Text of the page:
Sesame Street Teaches Kids About Incarceration


We talked a lot about the criminal justice system and prison industrial complex, especially as it pertains to black youth. The astronomical number of people who have been incarcerated and the effects their imprisonment has on those individuals, their families, and the communities they leave and sometimes return to is part of that discussion. Yet we often ignore the way that children are impacted by this. Sesame Street has made headlines recently for including incarceration as part of their “Little Children, Big Problems” series:

The long-running PBS children’s education show launched the ‘Little Children, Big Challenges: Incarceration’ educational program earlier this week.

Organizers say the campaign is aimed at helping kids aged three to eight in the U.S., which has the highest incarceration rate in the world.

A toolkit of resources has been uploaded onto the Sesame Street website including videos, printable brochures, eBooks and apps.

‘The incarceration of a loved one can be very overwhelming for both children and caregivers,’ reads a message on the website. ‘Here are some tools to help you with the changes your child is going through.’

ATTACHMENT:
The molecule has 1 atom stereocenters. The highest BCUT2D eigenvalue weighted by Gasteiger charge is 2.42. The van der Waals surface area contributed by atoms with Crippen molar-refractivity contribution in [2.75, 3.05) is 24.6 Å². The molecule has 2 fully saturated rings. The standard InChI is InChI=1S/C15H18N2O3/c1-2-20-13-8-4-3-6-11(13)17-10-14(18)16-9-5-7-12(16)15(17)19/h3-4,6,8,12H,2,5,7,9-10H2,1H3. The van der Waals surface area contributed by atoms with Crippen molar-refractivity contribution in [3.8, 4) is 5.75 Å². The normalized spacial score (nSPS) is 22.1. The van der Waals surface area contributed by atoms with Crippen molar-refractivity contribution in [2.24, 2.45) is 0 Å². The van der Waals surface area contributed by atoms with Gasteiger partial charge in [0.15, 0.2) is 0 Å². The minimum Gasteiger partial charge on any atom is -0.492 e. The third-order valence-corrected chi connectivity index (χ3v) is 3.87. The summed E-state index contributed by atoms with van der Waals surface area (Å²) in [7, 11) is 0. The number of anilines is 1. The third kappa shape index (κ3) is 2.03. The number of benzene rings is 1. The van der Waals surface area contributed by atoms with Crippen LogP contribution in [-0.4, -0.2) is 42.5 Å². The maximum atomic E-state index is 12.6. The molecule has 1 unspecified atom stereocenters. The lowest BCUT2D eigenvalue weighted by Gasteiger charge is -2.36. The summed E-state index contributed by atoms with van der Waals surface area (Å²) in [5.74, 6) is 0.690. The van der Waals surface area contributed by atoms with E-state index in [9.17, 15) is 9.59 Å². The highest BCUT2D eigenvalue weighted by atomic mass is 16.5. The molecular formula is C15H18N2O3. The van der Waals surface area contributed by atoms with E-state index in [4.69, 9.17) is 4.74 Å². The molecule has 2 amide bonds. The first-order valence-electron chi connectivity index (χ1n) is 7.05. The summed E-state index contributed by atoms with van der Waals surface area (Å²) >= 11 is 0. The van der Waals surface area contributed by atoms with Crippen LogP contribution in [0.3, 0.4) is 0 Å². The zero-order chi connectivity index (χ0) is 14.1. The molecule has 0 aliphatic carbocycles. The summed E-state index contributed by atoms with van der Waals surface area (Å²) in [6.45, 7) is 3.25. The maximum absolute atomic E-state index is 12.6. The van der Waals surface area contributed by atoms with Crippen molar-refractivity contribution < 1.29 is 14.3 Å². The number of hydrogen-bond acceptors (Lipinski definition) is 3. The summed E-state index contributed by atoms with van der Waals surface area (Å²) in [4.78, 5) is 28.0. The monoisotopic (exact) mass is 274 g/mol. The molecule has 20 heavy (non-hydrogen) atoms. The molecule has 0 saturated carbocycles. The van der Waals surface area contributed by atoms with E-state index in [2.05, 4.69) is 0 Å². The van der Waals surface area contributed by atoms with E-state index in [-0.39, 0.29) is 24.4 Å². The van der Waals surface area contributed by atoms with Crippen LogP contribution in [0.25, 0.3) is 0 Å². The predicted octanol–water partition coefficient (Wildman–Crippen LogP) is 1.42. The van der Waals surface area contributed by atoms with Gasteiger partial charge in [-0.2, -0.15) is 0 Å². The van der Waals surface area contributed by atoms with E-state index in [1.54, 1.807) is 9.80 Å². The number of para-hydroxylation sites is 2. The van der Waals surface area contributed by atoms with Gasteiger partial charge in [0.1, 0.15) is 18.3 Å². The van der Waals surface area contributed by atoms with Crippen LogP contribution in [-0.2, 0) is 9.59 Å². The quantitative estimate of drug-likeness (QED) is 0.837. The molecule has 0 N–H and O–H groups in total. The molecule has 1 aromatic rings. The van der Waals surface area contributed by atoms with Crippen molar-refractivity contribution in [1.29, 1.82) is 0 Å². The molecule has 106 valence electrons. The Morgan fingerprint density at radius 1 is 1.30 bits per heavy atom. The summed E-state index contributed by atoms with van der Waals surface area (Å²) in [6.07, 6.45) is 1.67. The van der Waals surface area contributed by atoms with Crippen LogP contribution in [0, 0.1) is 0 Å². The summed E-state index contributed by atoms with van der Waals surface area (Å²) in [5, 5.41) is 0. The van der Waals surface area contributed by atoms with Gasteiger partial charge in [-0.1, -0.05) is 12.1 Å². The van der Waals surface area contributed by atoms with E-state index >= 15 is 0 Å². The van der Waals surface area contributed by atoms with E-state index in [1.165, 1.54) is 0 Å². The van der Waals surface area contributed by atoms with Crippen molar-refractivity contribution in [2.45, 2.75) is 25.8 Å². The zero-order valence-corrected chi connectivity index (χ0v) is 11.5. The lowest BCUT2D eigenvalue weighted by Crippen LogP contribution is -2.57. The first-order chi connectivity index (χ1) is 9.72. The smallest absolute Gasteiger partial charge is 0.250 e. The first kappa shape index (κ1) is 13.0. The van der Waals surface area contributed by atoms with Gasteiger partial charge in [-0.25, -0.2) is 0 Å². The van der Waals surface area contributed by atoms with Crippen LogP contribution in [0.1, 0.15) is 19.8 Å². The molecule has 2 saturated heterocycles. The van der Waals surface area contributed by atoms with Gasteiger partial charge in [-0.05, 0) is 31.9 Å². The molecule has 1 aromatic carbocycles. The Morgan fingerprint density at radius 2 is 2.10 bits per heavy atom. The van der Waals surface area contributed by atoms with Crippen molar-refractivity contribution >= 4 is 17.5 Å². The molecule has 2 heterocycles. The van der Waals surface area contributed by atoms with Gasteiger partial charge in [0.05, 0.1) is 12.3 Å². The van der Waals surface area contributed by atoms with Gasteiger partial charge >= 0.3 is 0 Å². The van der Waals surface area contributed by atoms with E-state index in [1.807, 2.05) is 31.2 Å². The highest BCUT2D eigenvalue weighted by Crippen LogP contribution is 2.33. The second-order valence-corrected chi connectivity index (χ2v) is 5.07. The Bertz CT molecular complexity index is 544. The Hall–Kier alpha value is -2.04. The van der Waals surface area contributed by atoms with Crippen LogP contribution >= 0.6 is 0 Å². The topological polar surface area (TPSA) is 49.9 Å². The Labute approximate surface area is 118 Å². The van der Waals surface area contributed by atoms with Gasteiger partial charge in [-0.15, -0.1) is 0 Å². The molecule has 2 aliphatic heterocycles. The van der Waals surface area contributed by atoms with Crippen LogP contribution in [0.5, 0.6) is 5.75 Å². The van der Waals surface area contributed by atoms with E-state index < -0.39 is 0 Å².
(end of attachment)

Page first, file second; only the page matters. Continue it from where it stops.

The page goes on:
Read more at The Daily Mail.

Sesame Street Does it Again: New Black Girl Video-Change the World


I tell you, many television and movie companies including Tyler Perry can take a chapter from Sesame Street when it comes to creating positive images of black women and girls. So, last year, Sesame Street’s video, I Love My Hair, went viral with parents excited to see positive messaging about black girls’ hair. However, this year, Sesame Street has gone further with not only positive imaging of black girls, but that black girls can be and do all things and, ultimately, change the world. Please share the video with others.